Desire, when chained to things like gender roles, commodification, and trauma, will often be profoundly misdirected. The desire itself can, in fact, become more attractive than the thing being desired. Obtaining the object of one’s desire can result in disappointment, and an understanding of that, implicit or explicit, will push someone into chasing it endlessly and sabotaging chances at fulfillment, which may lie elsewhere.
In Samantha Kolesnik’s Waif, Angela is unhappily married to Matt, a wealthy and abusive man. One night, after a particularly intense argument ending with Angela being slapped yet again, she leaves the house and ends up running into a man at the grocery store who she immediately becomes smitten with. It awakens a desire so intense in her that she’s able to return home and stand up to Matt. Matt, desperate to redirect her desire back to him, seeks out a surgeon to radically alter his body to look like that man.
Angela’s longing for the man in the store, who she later learns is named Ben, is reflected in many ways in her habits at home. Angela, who grew up in a working class family, finds herself unable to enjoy the luxuries afforded to her by her marriage. Besides the fact her marriage is loveless, she believes she’ll “ruin” her fancy robes or expensive bags and uses cheaper alternatives. Likewise, when her husband makes it clear that she could leave him anytime, she isn’t able to. A life outside of the loveless marriage, while also within her reach, is one she can’t bring herself to grasp.
She continues staying with Matt, even as the procedures he undergoes by a strange, unlicensed plastic surgeon, makes him more deformed and disgusting. Matt, convinced his money will solve everything, doesn’t care about the way he becomes more grotesque or that the doctor is an obvious psychopathic quack. Chasing becoming Ben is more important to him than anything else. His desire for another’s desire overrides any rational assessment.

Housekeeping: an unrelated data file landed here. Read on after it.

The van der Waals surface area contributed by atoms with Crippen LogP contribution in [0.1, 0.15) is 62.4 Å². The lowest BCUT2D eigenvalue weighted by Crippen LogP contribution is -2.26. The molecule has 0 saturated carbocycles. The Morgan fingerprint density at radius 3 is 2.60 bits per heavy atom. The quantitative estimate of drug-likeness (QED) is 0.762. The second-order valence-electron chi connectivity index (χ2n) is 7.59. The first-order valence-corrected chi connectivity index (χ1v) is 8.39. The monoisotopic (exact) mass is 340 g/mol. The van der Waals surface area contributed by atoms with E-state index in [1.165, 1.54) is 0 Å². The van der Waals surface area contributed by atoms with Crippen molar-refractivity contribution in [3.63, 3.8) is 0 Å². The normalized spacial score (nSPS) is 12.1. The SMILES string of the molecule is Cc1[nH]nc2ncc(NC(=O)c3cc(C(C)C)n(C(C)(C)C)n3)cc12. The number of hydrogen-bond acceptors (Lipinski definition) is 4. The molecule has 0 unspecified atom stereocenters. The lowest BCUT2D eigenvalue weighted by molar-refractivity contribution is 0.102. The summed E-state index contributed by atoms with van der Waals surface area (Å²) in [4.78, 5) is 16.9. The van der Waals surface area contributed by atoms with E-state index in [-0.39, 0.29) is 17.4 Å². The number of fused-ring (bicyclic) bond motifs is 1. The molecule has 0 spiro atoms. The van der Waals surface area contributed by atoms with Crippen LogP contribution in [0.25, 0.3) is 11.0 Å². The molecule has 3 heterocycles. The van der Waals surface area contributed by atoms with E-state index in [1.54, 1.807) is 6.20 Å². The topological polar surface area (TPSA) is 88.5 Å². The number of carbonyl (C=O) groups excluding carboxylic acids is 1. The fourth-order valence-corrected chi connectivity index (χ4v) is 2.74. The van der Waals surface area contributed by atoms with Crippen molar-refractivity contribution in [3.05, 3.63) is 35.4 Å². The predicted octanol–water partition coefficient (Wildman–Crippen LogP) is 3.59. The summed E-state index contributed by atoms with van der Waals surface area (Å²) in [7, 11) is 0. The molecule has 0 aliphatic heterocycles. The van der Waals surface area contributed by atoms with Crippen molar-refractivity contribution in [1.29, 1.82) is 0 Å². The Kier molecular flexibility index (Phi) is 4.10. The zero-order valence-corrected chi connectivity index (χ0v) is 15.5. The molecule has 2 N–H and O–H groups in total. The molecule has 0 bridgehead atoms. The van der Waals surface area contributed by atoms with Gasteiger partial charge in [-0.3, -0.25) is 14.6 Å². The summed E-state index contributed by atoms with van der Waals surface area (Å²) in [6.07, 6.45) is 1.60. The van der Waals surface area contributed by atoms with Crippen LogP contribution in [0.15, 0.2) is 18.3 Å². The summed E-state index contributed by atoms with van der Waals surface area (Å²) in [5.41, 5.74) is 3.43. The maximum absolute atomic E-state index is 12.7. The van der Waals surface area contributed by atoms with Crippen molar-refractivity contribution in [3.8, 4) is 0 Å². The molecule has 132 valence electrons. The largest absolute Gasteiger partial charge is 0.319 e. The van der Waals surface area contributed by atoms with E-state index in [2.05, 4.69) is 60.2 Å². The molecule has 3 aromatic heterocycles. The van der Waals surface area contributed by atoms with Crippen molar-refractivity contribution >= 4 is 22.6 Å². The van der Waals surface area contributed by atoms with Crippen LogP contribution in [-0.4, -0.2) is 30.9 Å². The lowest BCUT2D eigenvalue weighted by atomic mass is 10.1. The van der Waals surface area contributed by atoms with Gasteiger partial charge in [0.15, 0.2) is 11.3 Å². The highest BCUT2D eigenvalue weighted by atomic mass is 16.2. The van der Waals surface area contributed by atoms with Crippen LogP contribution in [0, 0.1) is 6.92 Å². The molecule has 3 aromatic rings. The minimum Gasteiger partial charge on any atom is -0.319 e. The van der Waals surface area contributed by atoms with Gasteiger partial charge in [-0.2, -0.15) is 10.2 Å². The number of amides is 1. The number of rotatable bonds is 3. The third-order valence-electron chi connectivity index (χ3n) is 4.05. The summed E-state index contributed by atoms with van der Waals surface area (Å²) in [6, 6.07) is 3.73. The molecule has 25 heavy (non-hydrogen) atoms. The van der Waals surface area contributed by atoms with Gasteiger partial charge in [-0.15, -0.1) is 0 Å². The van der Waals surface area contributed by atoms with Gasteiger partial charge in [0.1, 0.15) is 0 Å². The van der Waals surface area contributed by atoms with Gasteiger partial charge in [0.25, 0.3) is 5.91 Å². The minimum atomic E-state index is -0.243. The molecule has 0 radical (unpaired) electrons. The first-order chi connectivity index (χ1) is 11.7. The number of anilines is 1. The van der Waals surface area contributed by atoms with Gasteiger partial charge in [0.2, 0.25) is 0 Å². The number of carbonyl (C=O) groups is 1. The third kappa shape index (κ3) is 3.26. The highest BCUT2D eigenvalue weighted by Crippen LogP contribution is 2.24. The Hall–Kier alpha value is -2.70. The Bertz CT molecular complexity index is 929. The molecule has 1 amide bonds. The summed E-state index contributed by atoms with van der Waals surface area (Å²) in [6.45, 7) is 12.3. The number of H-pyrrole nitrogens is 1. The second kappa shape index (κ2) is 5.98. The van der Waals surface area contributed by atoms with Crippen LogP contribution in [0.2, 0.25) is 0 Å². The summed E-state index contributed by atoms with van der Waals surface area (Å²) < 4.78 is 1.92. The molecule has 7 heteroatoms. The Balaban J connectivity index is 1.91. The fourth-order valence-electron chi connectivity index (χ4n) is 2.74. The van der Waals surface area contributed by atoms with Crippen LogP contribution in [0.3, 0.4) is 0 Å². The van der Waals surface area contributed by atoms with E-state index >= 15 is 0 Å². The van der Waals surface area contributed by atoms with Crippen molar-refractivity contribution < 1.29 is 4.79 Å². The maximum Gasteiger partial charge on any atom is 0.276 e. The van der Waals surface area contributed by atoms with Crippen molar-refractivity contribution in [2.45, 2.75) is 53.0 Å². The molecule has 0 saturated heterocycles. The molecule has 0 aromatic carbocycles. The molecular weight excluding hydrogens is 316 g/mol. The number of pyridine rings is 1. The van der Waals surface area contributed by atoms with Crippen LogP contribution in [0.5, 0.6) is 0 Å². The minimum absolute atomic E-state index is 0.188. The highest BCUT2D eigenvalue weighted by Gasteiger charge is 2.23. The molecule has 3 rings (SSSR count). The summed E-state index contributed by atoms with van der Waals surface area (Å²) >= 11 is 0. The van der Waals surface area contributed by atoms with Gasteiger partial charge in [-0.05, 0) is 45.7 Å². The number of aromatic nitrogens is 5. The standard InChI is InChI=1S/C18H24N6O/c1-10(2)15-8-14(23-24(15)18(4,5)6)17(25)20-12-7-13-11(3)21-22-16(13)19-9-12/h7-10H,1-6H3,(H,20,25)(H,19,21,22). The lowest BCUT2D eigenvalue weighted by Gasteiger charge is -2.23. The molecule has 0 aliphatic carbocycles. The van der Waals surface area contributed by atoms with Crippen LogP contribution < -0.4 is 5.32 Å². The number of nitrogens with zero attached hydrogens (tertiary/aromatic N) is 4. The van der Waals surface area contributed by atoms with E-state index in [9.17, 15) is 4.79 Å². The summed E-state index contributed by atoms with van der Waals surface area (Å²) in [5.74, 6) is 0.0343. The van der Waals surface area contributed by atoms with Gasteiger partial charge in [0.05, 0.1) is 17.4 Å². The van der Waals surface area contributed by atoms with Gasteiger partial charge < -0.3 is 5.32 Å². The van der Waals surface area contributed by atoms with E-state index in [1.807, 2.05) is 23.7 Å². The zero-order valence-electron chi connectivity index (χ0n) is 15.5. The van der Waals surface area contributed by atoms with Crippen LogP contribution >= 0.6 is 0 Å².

Waif, while having a fascinating set up, some powerful imagery, and a dark and intriguing plot, unfortunately doesn’t stick the landing in my opinion. At about the 3/4ths mark, the book undergoes a major shift in tone and plot. This dark twist, involving human trafficking, bizarre fetish pornography, and lesbian street gangs, may have worked better had it been developed more slowly. There are hints of Angela’s seemingly normal existence being invaded by these fantastic, horrible forces, but the end of the book throws her in the thick of it so fast, it gave me whiplash. It really felt like I was reading at least one hundred pages worth of story that had been summarized in twenty or thirty pages.
I found this disappointing for a few reasons. The catalyst of the story, Angela’s irrational, intense desire for Ben, ends up resolved in a way that I found unconvincing. Ben, while built up in Angela’s mind, is obviously a very average man who happens to look a way Angela finds extremely appealing. It builds up to having her let down by him, but the actual means by which it happens drains any real internal conflict Angela would be forced to face by it quickly.
It’s also revealed later in the book that Angela is either a lesbian or bisexual, and found herself in conflict with that desire as well. The first person she ever had a deep, romantic connection with was a young woman she ended up running away from because she was afraid of being gay. She later learns that woman passed away shortly after and is traumatized by the news. This is another internal struggle that ends up feeling resolved in an unsatisfactory way because Angela’s repressed romantic feelings for other women are absorbed in the lesbian gang plot thread, a thread which is barely explored and ends on a very rushed and unconvincing “real family is chosen” moral.
Kolesnik is clearly a talented author. Her prose is vivid and affecting. She explores vividly the conflicts desire causes internally when they’re weighted down by the world. She even works in the strange plot of the underground surgeon mutilating her husband well and creates a dark and oppressive atmosphere. However, Waif would have benefited from being much longer. It ends up reading as rushed and the fantastic elements end up swallowing the central themes rather than complementing them.
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